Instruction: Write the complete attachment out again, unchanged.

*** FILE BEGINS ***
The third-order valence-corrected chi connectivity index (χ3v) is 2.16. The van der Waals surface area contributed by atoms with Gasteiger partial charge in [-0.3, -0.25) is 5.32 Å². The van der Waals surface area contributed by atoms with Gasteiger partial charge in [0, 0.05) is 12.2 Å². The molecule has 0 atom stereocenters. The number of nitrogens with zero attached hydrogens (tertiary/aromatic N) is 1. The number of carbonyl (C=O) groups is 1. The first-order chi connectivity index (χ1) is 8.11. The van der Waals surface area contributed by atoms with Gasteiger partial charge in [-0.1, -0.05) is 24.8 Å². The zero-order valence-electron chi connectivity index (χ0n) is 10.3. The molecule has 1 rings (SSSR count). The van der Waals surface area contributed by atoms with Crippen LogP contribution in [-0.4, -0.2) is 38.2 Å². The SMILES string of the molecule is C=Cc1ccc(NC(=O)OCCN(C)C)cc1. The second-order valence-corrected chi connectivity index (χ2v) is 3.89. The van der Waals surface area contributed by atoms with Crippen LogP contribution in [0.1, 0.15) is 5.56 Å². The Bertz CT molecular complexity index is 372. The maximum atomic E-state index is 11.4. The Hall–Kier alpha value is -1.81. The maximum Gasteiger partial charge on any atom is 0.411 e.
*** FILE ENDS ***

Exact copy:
The third-order valence-corrected chi connectivity index (χ3v) is 2.16. The van der Waals surface area contributed by atoms with Gasteiger partial charge in [-0.3, -0.25) is 5.32 Å². The van der Waals surface area contributed by atoms with Gasteiger partial charge in [0, 0.05) is 12.2 Å². The molecule has 0 atom stereocenters. The number of nitrogens with zero attached hydrogens (tertiary/aromatic N) is 1. The number of carbonyl (C=O) groups is 1. The first-order chi connectivity index (χ1) is 8.11. The van der Waals surface area contributed by atoms with Gasteiger partial charge in [-0.1, -0.05) is 24.8 Å². The zero-order valence-electron chi connectivity index (χ0n) is 10.3. The molecule has 1 rings (SSSR count). The van der Waals surface area contributed by atoms with Crippen LogP contribution in [-0.4, -0.2) is 38.2 Å². The SMILES string of the molecule is C=Cc1ccc(NC(=O)OCCN(C)C)cc1. The second-order valence-corrected chi connectivity index (χ2v) is 3.89. The van der Waals surface area contributed by atoms with Crippen LogP contribution in [0.1, 0.15) is 5.56 Å². The Bertz CT molecular complexity index is 372. The maximum atomic E-state index is 11.4. The Hall–Kier alpha value is -1.81. The maximum Gasteiger partial charge on any atom is 0.411 e.